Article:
Episode 5: Workplace Hazards

You know, sometimes it gets difficult getting by in the Canadian workplace (or any workplace for that matter).

I won’t go into detail about the particulars of what drives our current tangent, but suffice to say that I’ve become frustrated at one of my two jobs, and feel the need to use my commentary of the modern workplace to unburden my chest. And you’re welcome to disagree at any time (I actually welcome differing views, so please feel free to use the comments to start a discussion), but this is based on my own personal experiences. I’ve been working for about 9 years now. I understand that doesn’t make me an expert. I doubt if even after 50 years that anyone is truly an expert. But I’ve watched, listened, and learned in my 9 years. I’ve seen past the superficial both in people and businesses, and I’d like to think I’ve gotten a pretty good handle on the general facts of both now.

The first and most important fact? Try as you might, there will always be customers who look down on you because you are serving them. The best thing you can do is treat them politely and hope like hell that your own bosses know the true calibre of their employee. Oh, and pray to every god you know that they leave quickly. But that’s usually not the case. That’s when I actually enjoy being on the lowest rung of the command ladder. There’s always someone I can pass a raging rude asshat over to, so that I don’t have to deal with it anymore. But what happens when you’re the one in charge? If you even try to treat these people the way they deserve to be treated (like say to be turned around and be treated to a good old fashioned paddling), then you become the one in the wrong. You have committed some heinous act, unbecoming of a representative of customer service. And to a certain extent, I agree with that concept. Physical violence won’t make these people any smarter or more compassionate. It might actually even make it worse. But the fact that those of us in the customer service field have to almost literally tip-toe around these ticking time bombs has caused a lot of them to believe themselves to be elevated above our stations. To somehow be more righteous, or better. And they’re not. But there’s not a damn thing you can do about it, so you’d better get used to it.

Secondly, 8 times out of 10, the employees who get promoted to management are the ones least suited to it. Why is this? Because the ones who would do a good job aren’t ambitious enough to aim for it. Because the amount of stress they’ll be putting themselves under (due to their own desire to excel in their duties and bring success to their chosen careers (or summer jobs even)) might just kill them. That is, if the raging customers don’t do it for them first. And because they know that the job itself, stresses and all, isn’t worth the extra 25 cents per hour they’ll be making (okay, so I exaggerate a little for dramatic effect – sue me).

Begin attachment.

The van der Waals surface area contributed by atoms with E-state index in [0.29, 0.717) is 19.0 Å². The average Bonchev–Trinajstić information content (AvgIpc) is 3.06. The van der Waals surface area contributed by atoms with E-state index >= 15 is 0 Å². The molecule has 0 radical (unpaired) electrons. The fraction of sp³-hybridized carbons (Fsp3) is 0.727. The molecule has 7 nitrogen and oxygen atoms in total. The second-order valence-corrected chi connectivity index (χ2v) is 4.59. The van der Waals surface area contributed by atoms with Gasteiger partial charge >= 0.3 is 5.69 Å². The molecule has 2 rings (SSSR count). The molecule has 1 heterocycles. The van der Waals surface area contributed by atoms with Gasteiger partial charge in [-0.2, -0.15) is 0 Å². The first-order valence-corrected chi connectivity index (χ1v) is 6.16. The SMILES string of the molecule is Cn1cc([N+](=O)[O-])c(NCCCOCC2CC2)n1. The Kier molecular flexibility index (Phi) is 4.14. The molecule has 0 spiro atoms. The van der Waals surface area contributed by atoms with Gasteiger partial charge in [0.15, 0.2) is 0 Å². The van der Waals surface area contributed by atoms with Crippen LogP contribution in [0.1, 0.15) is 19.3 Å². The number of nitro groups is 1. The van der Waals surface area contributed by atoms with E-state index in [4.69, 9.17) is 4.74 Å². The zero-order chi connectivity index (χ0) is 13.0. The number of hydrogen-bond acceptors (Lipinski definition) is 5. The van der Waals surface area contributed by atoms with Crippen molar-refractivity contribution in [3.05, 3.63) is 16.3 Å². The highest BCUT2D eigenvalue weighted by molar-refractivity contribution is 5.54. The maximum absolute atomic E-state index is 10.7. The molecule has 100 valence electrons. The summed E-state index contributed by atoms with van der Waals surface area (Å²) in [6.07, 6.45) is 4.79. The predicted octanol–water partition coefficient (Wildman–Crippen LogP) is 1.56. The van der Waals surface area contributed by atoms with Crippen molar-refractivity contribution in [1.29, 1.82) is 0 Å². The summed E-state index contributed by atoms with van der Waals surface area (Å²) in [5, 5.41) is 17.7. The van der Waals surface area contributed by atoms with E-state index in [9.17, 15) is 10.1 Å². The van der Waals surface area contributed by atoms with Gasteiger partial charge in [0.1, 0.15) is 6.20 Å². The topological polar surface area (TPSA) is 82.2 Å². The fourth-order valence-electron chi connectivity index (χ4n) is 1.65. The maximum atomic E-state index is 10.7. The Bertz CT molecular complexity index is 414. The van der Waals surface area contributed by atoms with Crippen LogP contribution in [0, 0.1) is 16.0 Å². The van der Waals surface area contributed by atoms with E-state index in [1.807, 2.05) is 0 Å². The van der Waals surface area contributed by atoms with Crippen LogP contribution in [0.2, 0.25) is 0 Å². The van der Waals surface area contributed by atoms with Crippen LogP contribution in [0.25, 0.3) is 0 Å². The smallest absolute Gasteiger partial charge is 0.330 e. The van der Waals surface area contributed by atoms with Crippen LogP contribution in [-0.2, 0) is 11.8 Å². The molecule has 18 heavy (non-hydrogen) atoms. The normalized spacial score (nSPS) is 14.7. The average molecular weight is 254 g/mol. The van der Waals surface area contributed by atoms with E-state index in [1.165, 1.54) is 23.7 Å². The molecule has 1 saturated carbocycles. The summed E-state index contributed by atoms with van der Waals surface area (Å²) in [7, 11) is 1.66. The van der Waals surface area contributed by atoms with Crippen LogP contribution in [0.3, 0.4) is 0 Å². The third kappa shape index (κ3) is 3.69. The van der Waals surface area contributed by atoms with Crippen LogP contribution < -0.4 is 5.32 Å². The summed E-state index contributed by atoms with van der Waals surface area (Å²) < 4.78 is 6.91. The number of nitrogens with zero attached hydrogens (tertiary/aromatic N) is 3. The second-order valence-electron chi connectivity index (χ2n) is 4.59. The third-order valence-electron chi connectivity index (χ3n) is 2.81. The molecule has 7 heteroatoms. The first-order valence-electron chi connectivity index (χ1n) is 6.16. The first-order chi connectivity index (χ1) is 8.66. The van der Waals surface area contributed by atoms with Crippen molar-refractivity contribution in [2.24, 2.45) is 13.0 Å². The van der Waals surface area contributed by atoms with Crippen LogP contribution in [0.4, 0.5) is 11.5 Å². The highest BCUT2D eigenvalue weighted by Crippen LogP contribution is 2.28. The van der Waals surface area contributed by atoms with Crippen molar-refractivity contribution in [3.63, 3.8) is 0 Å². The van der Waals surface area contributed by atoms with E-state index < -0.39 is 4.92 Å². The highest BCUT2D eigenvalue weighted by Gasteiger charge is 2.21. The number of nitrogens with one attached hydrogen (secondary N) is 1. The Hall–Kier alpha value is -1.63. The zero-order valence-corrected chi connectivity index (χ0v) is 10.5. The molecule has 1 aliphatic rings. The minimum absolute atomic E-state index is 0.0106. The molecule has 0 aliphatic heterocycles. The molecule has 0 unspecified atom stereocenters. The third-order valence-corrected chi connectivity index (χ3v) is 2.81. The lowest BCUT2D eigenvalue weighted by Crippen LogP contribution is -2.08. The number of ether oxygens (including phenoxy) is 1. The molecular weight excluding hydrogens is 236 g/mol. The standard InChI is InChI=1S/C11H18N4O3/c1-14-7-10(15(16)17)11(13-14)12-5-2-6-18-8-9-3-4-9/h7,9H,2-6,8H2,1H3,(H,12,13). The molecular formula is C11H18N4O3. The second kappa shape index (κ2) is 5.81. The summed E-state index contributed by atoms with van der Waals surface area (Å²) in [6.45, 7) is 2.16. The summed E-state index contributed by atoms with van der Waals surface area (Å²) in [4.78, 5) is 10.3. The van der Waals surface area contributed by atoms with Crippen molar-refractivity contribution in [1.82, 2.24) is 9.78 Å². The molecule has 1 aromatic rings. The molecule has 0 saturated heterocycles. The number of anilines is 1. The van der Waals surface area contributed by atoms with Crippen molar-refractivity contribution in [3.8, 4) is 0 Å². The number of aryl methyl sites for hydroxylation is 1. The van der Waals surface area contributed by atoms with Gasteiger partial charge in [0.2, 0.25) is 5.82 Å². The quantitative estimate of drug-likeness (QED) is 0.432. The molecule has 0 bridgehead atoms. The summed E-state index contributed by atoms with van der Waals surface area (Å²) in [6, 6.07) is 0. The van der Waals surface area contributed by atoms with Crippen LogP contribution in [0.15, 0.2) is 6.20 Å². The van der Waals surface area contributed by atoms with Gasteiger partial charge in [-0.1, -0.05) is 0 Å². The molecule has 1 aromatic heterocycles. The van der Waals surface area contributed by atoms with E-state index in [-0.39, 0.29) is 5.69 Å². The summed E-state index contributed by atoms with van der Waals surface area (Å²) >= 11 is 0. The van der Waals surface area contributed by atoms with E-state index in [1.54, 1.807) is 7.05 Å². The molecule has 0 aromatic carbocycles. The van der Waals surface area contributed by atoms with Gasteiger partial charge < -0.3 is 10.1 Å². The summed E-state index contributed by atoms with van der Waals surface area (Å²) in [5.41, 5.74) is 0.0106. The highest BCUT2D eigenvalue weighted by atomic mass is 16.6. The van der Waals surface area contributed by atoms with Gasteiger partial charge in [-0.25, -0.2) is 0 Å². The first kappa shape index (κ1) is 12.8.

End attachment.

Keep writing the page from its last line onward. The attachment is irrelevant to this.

So when the good management material bows out of the race, what are you left with? The same kind of trash that becomes your representative in the government: the power-hungry, self-absorbed, completely insensitive and socially inept bag of hot air and bluster. They don’t take the time to understand their job or the jobs of those that work under them, they under-appreciate and under-value their employees (or constituents as the case may be), and treat them almost as slaves, tools that serve only to improve their already over-inflated ego and public image. And just as the customers do on occasion, if you make them look bad, even just through some unhappy accident, they’ll fly into a rage, spittle flying everywhere. Oh sure, work will probably get done, or an election might be won, but at what cost? If your hardest workers don’t feel appreciated, they’ll quickly abandon you for someone who will appreciate them. It’s called brand loyalty, and you are your brand.

Now, don’t get me wrong. There are good managers (and even good politicians). I’ve been blessed enough to be working under a few of them. Perhaps they were forced into it. Perhaps they were one of the rarest kind of manager, that actually wants to be one, and does a good job at it. But they’re few and far between indeed. Their voices drowned or silenced by the drivel coming from the usual fare you receive as a manager. It’s a sad, sorry fact, and I wish I could believe otherwise about it, but considering the accusations made against me by managers, and all the times I’ve been held responsible for the mistakes of others (including but not limited to the manager’s own mistake), simply because they’re either too lazy or too ignorant to check their facts has given me a rather bleak outlook on the type of person that becomes a manager.

All of that being said, what with the doom and gloom predictions, I still believe that you should try to go into work every day with a smile on your face (hopefully a real one) and to be as polite as any situation allows. Because one day it will pay off, and people will take notice. And even if nice guys finish last, they still get a lot of help along the way. But if you don’t want to finish last, then learn the difference between being polite and being a doormat.

I’m a veteran doormat, and only recently have I learned how to trip up those who would walk over me. It’s not easy but both jobs have taught me this valuable lesson, because when you’re a doormat, people enthusiastically use you for that purpose. And I’d finally had enough. That being said, I can still be a pushover depending on who you are. But even I have my limits before the dam bursts.

At any rate, I think that’s enough for today. I’m feeling much better now, and you should have a good long read (and hopefully it will be inspiring, or well-written, or at least get you thinking about your own life and experiences). Tune in next time, for whatever strikes my fancy.

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